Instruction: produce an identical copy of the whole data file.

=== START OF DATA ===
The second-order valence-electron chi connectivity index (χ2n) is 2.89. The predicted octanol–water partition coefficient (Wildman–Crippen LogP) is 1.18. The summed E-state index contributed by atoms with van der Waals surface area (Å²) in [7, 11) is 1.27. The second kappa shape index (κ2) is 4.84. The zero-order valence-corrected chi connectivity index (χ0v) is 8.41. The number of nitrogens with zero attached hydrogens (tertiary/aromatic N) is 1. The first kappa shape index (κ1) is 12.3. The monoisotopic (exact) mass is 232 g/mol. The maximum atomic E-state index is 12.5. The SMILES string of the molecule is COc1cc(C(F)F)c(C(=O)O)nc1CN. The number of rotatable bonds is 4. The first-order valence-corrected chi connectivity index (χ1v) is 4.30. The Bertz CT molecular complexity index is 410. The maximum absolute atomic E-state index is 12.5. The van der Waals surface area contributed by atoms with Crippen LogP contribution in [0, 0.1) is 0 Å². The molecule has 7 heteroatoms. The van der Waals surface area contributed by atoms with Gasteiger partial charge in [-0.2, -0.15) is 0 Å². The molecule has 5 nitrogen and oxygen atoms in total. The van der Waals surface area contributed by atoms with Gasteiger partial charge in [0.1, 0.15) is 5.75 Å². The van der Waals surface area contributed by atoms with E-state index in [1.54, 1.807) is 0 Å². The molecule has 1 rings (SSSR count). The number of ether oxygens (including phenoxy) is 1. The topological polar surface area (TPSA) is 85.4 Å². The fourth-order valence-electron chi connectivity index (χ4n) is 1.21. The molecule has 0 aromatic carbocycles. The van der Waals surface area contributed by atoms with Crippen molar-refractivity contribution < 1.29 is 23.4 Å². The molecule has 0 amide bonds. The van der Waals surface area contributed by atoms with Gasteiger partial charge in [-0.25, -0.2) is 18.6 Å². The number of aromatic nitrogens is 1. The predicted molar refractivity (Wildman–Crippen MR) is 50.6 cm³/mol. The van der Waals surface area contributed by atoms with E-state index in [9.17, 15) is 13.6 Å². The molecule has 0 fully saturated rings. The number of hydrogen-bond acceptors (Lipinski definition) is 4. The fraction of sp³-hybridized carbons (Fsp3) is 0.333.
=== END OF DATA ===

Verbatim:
The second-order valence-electron chi connectivity index (χ2n) is 2.89. The predicted octanol–water partition coefficient (Wildman–Crippen LogP) is 1.18. The summed E-state index contributed by atoms with van der Waals surface area (Å²) in [7, 11) is 1.27. The second kappa shape index (κ2) is 4.84. The zero-order valence-corrected chi connectivity index (χ0v) is 8.41. The number of nitrogens with zero attached hydrogens (tertiary/aromatic N) is 1. The first kappa shape index (κ1) is 12.3. The monoisotopic (exact) mass is 232 g/mol. The maximum atomic E-state index is 12.5. The SMILES string of the molecule is COc1cc(C(F)F)c(C(=O)O)nc1CN. The number of rotatable bonds is 4. The first-order valence-corrected chi connectivity index (χ1v) is 4.30. The Bertz CT molecular complexity index is 410. The maximum absolute atomic E-state index is 12.5. The van der Waals surface area contributed by atoms with Crippen LogP contribution in [0, 0.1) is 0 Å². The molecule has 7 heteroatoms. The van der Waals surface area contributed by atoms with Gasteiger partial charge in [-0.2, -0.15) is 0 Å². The molecule has 5 nitrogen and oxygen atoms in total. The van der Waals surface area contributed by atoms with Gasteiger partial charge in [0.1, 0.15) is 5.75 Å². The van der Waals surface area contributed by atoms with E-state index in [1.54, 1.807) is 0 Å². The molecule has 1 rings (SSSR count). The number of ether oxygens (including phenoxy) is 1. The topological polar surface area (TPSA) is 85.4 Å². The fourth-order valence-electron chi connectivity index (χ4n) is 1.21. The molecule has 0 aromatic carbocycles. The van der Waals surface area contributed by atoms with Crippen molar-refractivity contribution < 1.29 is 23.4 Å². The molecule has 0 amide bonds. The van der Waals surface area contributed by atoms with Gasteiger partial charge in [-0.25, -0.2) is 18.6 Å². The number of aromatic nitrogens is 1. The predicted molar refractivity (Wildman–Crippen MR) is 50.6 cm³/mol. The van der Waals surface area contributed by atoms with E-state index in [9.17, 15) is 13.6 Å². The molecule has 0 fully saturated rings. The number of hydrogen-bond acceptors (Lipinski definition) is 4. The fraction of sp³-hybridized carbons (Fsp3) is 0.333.